Cover image for The campaign : Rudi Giuliani, Ruth Messenger, Al Sharpton, and the race to be mayor of New York City
The campaign : Rudi Giuliani, Ruth Messenger, Al Sharpton, and the race to be mayor of New York City
Mandery, Evan J.
Personal Author:
Publication Information:
Boulder, Colo. : Westview Press, 1999.
Physical Description:
viii, 400 pages : illustrations ; 24 cm
Reading Level:
1110 Lexile.
Format :


Call Number
Material Type
Home Location
Item Holds
JS1238.3 .M36 1999 Adult Non-Fiction Central Closed Stacks-Oversize

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The Campaign is a close-up look at the paranoid, frenzied, oppressive, and exhilarating world of modern political campaigns--a universe where truth is fungible and moral conviction a mere asset, like good looks or personal wealth. Corporeal restraints do not exist. People regularly become things they are not.Evan Mandery, research director on Ruth Messinger's doomed challenge to Mayor Rudy Giuliani, offers a behind-the-scenes look at political campaigns in the television era. A day-to-day account of the 1997 New York City mayoral race, it takes us to the real battlegrounds of modern politics: polls, focus groups and television editing studios. With Mandery as our guide, we watch first-hand as political consultants, conceive of the ideal candidate and then attempt to fit their client into that ideal, no matter how uncomfortably.The stars of the story are memorable: Rudy Giuliani, popping his eyes and tweaking the truth; Al Sharpton, the colorful preacher and rising political force; and Ruth Messinger herself, torn between her populist political upbringing and the modern political world where money dominates over all other concerns. Sometimes cynical, often mirthful, and always honest, The Campaign will forever change your view of political campaigns.

Author Notes

Evan J. Mandery was research director on Ruth Messinger's 1997 mayoral campaign. A graduate of Harvard College and Harvard Law School, Mandery lives in New York City where he is a lawyer. He is from East Meadow, Long Island.

Reviews 2

Booklist Review

Mandery, several years out of Harvard Law School, was research director on Manhattan borough president Ruth Messenger's campaign for New York mayor. The fact that Mandery had no experience directing research (and had previously volunteered in a single election effort) was no obstacle to his hiring, but his relative innocence lends an air of charming befuddlement ("Why are these people doing these strange things?") to his narrative of the campaign. The 1997 mayoral race was a lively one: Rudy Giuliani seeking a second term (and preparing--who knew?--for Hillary in 2000); Messenger, with a long track record of public service, the only woman in the race; Rev. Al Sharpton, running a sometimes noisy but quite serious primary campaign; and Sal Albanese, a populist local politician, who represented the Independence (Reform) Party in the general election after he lost the primary. Mandery writes well, explaining polls and positioning (and why top consultants have contempt for traditional political field work). A terrific book for political junkies and for folks who subscribe to New York magazine. --Mary Carroll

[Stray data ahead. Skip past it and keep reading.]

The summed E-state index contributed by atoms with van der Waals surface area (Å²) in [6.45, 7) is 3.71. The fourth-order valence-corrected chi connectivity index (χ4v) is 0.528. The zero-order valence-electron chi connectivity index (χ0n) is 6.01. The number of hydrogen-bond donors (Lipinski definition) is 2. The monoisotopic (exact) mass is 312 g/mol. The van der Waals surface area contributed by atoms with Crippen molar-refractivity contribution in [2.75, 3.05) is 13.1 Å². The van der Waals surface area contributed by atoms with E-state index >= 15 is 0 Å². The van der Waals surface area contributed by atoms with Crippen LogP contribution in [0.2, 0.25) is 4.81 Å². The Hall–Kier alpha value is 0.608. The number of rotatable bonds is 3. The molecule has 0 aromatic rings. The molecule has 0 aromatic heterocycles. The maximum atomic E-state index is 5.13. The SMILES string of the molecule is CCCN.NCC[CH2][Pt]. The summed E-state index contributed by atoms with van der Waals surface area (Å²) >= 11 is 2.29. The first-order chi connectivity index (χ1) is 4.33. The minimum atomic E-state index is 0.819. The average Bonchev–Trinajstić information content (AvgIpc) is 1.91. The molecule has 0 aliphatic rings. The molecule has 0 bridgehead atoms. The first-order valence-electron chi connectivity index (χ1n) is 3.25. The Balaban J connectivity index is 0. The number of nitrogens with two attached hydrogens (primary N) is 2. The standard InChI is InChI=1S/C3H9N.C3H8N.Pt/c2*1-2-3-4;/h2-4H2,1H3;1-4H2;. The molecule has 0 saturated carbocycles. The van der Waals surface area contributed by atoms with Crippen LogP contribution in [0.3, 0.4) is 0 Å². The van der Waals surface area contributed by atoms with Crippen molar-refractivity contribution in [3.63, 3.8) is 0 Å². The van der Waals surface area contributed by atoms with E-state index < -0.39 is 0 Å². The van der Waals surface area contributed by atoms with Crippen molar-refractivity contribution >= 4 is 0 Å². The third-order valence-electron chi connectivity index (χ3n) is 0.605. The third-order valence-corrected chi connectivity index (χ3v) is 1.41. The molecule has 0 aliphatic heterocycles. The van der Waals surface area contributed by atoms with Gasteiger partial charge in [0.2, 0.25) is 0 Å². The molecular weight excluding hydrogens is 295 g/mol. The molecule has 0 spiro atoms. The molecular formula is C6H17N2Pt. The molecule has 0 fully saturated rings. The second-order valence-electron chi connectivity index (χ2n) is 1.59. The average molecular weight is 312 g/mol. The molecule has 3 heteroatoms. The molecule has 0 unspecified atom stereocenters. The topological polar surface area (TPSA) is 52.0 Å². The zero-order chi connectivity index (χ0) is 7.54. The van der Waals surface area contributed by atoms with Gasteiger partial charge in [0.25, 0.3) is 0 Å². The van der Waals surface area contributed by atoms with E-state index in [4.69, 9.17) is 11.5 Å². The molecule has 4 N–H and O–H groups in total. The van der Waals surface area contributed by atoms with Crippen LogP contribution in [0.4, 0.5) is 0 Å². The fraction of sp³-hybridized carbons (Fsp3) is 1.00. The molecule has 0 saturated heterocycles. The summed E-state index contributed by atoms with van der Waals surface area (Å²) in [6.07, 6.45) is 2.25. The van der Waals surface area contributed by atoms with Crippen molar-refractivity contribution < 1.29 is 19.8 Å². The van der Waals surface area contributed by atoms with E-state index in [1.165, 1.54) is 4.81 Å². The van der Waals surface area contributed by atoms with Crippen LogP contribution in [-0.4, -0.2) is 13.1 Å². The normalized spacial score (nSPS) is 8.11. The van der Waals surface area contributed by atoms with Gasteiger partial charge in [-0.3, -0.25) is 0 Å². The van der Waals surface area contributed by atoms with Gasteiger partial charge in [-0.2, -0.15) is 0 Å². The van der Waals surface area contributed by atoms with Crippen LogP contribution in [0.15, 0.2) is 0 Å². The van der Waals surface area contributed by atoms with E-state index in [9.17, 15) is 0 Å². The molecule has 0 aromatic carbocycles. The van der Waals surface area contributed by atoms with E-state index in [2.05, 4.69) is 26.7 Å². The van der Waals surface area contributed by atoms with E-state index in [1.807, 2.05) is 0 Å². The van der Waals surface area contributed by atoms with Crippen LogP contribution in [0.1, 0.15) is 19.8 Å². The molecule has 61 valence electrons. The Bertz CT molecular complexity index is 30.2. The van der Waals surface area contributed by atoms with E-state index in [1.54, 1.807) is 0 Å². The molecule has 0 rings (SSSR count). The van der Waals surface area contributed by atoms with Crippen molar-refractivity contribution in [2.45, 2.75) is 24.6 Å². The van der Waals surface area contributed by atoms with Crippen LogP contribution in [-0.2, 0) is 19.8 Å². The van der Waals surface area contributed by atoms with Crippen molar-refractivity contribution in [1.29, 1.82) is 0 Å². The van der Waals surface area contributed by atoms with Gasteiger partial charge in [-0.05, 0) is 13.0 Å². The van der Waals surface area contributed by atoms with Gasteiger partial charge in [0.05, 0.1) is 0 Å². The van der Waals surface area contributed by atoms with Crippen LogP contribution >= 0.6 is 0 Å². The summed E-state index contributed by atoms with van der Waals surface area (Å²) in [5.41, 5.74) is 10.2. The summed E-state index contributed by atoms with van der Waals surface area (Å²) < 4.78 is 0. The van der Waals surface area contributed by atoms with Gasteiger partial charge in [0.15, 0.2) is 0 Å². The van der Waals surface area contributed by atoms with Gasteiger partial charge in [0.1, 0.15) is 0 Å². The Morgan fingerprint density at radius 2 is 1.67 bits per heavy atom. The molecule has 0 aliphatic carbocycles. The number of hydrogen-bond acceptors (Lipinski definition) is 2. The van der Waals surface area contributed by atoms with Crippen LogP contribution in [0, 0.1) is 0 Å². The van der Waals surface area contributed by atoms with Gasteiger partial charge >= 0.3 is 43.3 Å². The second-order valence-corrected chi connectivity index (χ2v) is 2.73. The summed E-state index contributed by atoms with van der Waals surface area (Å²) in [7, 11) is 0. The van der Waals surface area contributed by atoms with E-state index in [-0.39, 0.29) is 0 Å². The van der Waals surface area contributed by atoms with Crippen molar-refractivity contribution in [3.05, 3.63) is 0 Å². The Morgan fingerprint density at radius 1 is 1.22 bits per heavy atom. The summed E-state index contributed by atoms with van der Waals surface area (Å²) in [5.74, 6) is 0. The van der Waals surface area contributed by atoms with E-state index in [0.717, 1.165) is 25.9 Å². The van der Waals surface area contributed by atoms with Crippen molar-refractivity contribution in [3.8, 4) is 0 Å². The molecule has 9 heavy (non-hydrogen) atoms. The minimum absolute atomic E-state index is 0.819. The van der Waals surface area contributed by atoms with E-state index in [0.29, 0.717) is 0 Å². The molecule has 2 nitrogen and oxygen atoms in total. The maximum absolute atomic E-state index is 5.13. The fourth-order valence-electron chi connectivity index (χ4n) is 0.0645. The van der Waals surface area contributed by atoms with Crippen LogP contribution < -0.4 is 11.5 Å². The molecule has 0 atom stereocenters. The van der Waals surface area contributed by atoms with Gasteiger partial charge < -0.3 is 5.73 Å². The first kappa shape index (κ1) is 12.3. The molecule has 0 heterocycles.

Publisher's Weekly Review

From the trenches of urban political warfare comes this dispatch from Mandery, a Manhattan attorney who was research director for Democrat Ruth Messinger's unsuccessful 1997 mayoral campaign against incumbent Mayor Rudolph Giuliani. His day-by-day log of his nine-month stint will interest all readers, including non-New Yorkers, concerned with the degeneration of politics into spin over substance. For Mandery, the campaign's galling irony was that Giuliani, who cut public school budgets, spent the largest portion of his advertising dollars portraying himself as a friend of education, while Messinger, an outspoken liberal, was massaged by her handlers (including the author) into a centrist. Mandery makes his personal biases clear: Messinger, in his eyes, is principled, brilliant, appealingly quirky and compassionate, while Giuliani is arrogant, egotistical, bullying, mean-spirited, "an effective leader with bad priorities." Yet Mandery, whose job it was to generate issues and to dig up dirt on opponents, admits that Messinger failed to articulate what she'd do if elected. Also, his own gaffes (like putting Messinger on Howard Stern's radio show) justify the conventional appraisal of Messinger's campaign as inept. Enlivened by nimble line drawings and political cartoons, this incisive journal offers a candid and often darkly funny picture of the uneasy cohabitation of idealism and cynicism that defines political life. (Dec.) (c) Copyright PWxyz, LLC. All rights reserved

Table of Contents

Prefacep. vii
Part 1 Jams, Jellies, and Other Tools of the Tradep. 1
Part 2 Polled in Every Directionp. 105
Part 3 Into the Breachp. 275
Afterwordp. 367
Notesp. 375
Acknowledgmentsp. 389
Author's Notep. 391
Indexp. 393